Augusta County moving on from effort to locate new courthouse in Staunton
According to a statement from the board released Tuesday, the county is now under the throes of a court order to address the needs for a secure and safe courts facility, so, there’s that.
County voters back in 2016 voted in a landslide against a proposed $45 million court complex in Verona, and by state law, the BOS can’t take any proposals for moving the county seat from Staunton until 2026.
So, there’s that.
Pretty much, then, the county is stuck trying to do something in Staunton.
That hasn’t been going well.
The county was presented with an opportunity to purchase property adjacent to the 1901 circuit courthouse last summer. A courthouse expansion in that scenario would have housed a combined city-county juvenile and domestic relations court, general district court, and circuit court in addition to court-related services.
Representatives from the county met with representatives from Staunton to discuss the potential property acquisitions and the county’s courthouse needs and limitations dictated by the state code, which limits expansion to only the existing parcels adjacent to or across the street from the county seat (the current courthouse), and concerns about Lewis Creek and its floodplain.
Last fall, the county applied for a certificate of appropriateness with the Staunton Historic Preservation Commission. This application included descriptions, drawings, photographs, plans and documentation as required.
There was public outcry over demolition of the buildings within the purchase options and against the size of the proposed building and in the end the Historic Preservation Commission denied the county’s proposal.
The BOS filed an appeal to Staunton City Council to approve the certificate of appropriateness. The appeal was deferred for two months at the request of City Council, and ultimately, City Council requested that the county withdraw the appeal, which it did, back in January.
The county then shifted gears, and initiated discussions with representatives of Atlantic Union Bank to explore opportunities for purchase of their downtown building. Atlantic Union Bank set a purchase price of $8.19 million, a steep price for a building with an assessed value of $1.9 million.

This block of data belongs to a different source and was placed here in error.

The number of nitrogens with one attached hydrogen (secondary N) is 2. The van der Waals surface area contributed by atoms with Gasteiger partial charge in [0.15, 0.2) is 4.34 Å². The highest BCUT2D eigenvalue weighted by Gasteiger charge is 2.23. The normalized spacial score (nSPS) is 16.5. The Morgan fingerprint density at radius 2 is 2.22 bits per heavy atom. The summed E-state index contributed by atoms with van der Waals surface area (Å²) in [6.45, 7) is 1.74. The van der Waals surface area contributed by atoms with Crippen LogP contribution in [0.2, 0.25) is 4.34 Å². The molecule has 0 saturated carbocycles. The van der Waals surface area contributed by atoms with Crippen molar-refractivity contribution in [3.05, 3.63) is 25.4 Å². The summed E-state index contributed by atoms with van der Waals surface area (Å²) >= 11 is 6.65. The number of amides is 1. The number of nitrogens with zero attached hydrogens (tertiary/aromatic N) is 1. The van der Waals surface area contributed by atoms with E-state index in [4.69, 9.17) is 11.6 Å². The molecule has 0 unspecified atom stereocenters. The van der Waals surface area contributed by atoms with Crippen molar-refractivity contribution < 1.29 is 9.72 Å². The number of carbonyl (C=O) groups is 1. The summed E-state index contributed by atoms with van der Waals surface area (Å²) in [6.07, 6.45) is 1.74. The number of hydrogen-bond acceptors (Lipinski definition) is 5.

The purchase of the Atlantic Union Bank building is considered the last avenue to pursue, according to the statement released today by the Board of Supervisors.
From the statement:
“Again, there are legal limitations dictating the location of the new courts’ facility, that meet Staunton’s requirements as well as the public’s desires. Additionally, there are significant limitations on the demolition of buildings and the size as well as aesthetic view of the building due to Staunton’s historical preservation requirements.
“The Augusta County Board of Supervisors has discussed the current issues and constraints with constructing a suitable, secure, and safe courts facility. After considering the limited options available and, in light of not obtaining a resolution acceptable to the county, the city, and its citizens, the Board of Supervisors feels it has exhausted all viable options available to the county for locating the court facilities in the City of Staunton.”
“Yesterday, under a procedure established by state law to ensure the security and good repair of court facilities, the Circuit Courts for the City of Staunton and Augusta County began a judicial process concerning the improvement of the condition of Augusta County’s court facilities in the City of Staunton. Orders entered by the courts as a part of the judicial process address the condition of two buildings owned by the county, including its circuit court building at 1 East Johnson Street and its district courts building at 6 East Johnson Street.
“Although the two buildings are owned by the county, the city leases a portion of the district courts building for the operation of its juvenile and domestic relations district court. The maintenance of the building is the responsibility of the county under an agreement between the county and the city.
“The judicial process follows the county’s unsuccessful efforts to acquire property owned by Atlantic Union Bank and located across South Augusta Street from the county’s historic courthouse, on which it hoped to construct a new court facility to serve its needs for years to come.
“The city cooperated fully with the county in its efforts to acquire and redevelop the bank property and is disappointed that those efforts have not met with success.
“City officials will evaluate the orders entered by the courts to determine an appropriate response on the part of the city.
“The city maintains its strong commitment to the preservation of the historic architecture of its downtown while simultaneously working with the county to meet its needs.”
Story by Chris Graham